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Dolphin Found Dead at Texas Aquarium

Written by Michelle Kretzer | April 25, 2012

PETA is calling for a U.S. Department of Agriculture investigation after D.J., a 15-year-old Atlantic bottlenose dolphin, was found dead on the floor of his tank at the Texas State Aquarium in Corpus Christi. Trainers said that D.J., short for De Janeiro, was acting unusual and not eating the day before he died. He is the second dolphin to die at the aquarium—Cobie, also just 15, died of pneumonia in 2007.


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In the wild, dolphins swim up to 100 miles per day in family pods or tribes of hundreds. 

Untimely deaths are the rule for marine mammals in captivity. At SeaWorld alone, between 1986 and 2011, 25 orcas died—and not one from old age. The unending and debilitating stress of captivity weakens marine mammals’ immune systems, causing them to die earlier than their wild counterparts, who live for decades. Those who don’t succumb to intestinal gangrene, acute hemorrhagic pneumonia, pulmonary abscesses, chronic kidney disease, chronic cardiovascular failure, septicemia, influenza, or other health problems may take their own lives by hitting their heads against the sides of pools or simply not coming up for air.

Please watch dolphins only at the beach, not in tanks.

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  • Anna says:

    Where can I find more information about this???

  • Michelle says:

    Seriously, if you think that dolphins are rescued, you need to watch “The Cove” movie by Ric O’Barry. You will see first hand the insanity of trainers who get first pick at newly captured dolphins in Japan. Then the ones who are not “lucky” to be placed in captivity til they decided to commit suicide, are killed in the most awful manner; a stab through the head and left to bleed out. The fishermen are told that they are helping the government with “pest control” can you believe that?! So, don’t buy a ticket to a show at an aquarium, and spread the word.

  • Ashley says:

    Anyone who wants to know more about whales and dolphins in captivity should look up a documentary called “A Fall From Freedom”. It is very informative and shows the nasty side of places like seaworld and how those places really feel about the animals they claim to care about, and it explains all of the many reasons that cetaceans do not belong in captivity.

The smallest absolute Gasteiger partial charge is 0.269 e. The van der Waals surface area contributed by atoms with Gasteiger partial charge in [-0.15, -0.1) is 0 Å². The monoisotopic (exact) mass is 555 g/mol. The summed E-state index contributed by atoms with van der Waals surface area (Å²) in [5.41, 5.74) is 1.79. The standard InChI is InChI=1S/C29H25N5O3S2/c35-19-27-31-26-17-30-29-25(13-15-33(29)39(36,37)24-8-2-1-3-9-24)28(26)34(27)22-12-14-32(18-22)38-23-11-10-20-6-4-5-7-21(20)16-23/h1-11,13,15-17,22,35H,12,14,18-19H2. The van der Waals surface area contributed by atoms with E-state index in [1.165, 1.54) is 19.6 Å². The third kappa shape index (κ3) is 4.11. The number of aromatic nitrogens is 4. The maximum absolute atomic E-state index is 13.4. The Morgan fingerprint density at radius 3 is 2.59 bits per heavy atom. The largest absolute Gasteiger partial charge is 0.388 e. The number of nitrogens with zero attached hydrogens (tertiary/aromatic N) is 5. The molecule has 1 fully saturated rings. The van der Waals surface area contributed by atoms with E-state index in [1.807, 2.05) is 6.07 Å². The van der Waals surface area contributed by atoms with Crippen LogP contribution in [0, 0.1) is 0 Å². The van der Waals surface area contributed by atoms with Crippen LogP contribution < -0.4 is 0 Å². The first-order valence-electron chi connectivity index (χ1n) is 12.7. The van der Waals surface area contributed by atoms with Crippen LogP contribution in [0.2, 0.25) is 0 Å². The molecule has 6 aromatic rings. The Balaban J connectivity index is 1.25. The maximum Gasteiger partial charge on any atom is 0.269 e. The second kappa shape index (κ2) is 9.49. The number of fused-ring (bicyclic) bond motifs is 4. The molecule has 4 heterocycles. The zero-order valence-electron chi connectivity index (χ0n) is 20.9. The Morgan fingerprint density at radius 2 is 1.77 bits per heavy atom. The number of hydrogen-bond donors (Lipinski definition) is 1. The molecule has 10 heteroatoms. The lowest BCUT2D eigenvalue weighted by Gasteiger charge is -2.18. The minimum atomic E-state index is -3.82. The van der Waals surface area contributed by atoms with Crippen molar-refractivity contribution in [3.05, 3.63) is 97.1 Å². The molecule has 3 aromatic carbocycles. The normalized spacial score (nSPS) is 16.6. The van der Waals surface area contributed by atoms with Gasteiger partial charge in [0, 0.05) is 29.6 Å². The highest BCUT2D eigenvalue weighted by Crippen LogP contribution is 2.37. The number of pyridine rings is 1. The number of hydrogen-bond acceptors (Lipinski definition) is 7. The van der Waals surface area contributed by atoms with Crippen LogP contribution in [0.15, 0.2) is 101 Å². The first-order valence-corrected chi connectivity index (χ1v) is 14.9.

• Louise says:

    Then those people will have to either save up to fulfill that or just not see them. It is pure selfishness and cruelty to these intelligent, beautiful, free animals out of their natural habitat just to give some humans a few moments of happiness. When I think back at the times I have been to aquariums or zoos, I feel sick and heartbroken for the animals.

  • Jason says:

    Beth- If you take the Boat Ferry to Port Aransas, which is approx 25 min from The Texas State Aquarium, you will see many dolphins swimming happily alongside the boat and you are free to oberve them from the deck.

  • Saundra says:

    @ Beth- Most aquariums housing these captive animals are on the coast ( such as this one) – why visit the aquarium when you can instead visit the beach &/or take a tour and see them happy and free .

  • Katy says:

    Hey Beth…why don’t you sit in a cage and let the dophins come to you?

  • Bethany says:

    I apologize for my ignorance, but I always thought that the marine mammals kept in these Aquariums were there b/c they were too (for lack of a better word) domesticated to survive on their own in the wild. I thought they were either rescued b/c they had been injured or that they were bred in captivity. Is that not the case? Do they really take these creatures out of the ocean just to show them to people and put them in tiny cages? That is really upsetting. I never really had an issue b/c I always viewed them as a sort of animal rescue, but from what I’m reading on here that’s not the case.

  • Ashley says:

    Beth, do you really think that animals should have to suffer and die both during live capture and in captivity just so that people can have the pleasure of seeing them up close? What a sick an out dated way of thinking. What a selfish reason to cause suffering. Seeing them in some crappy tank doing some dumb, corny show is truly sad an disappointing anyway.

  • Ray Budiardja says:

    I believe that the trainers and other staffs at Texas Aquarium already did their best in keeping D.J. Poor dolphins.

  • Beth says:

    What about people who can’t afford to travel all the way to the beach, but really want to see real live dolphins up close?

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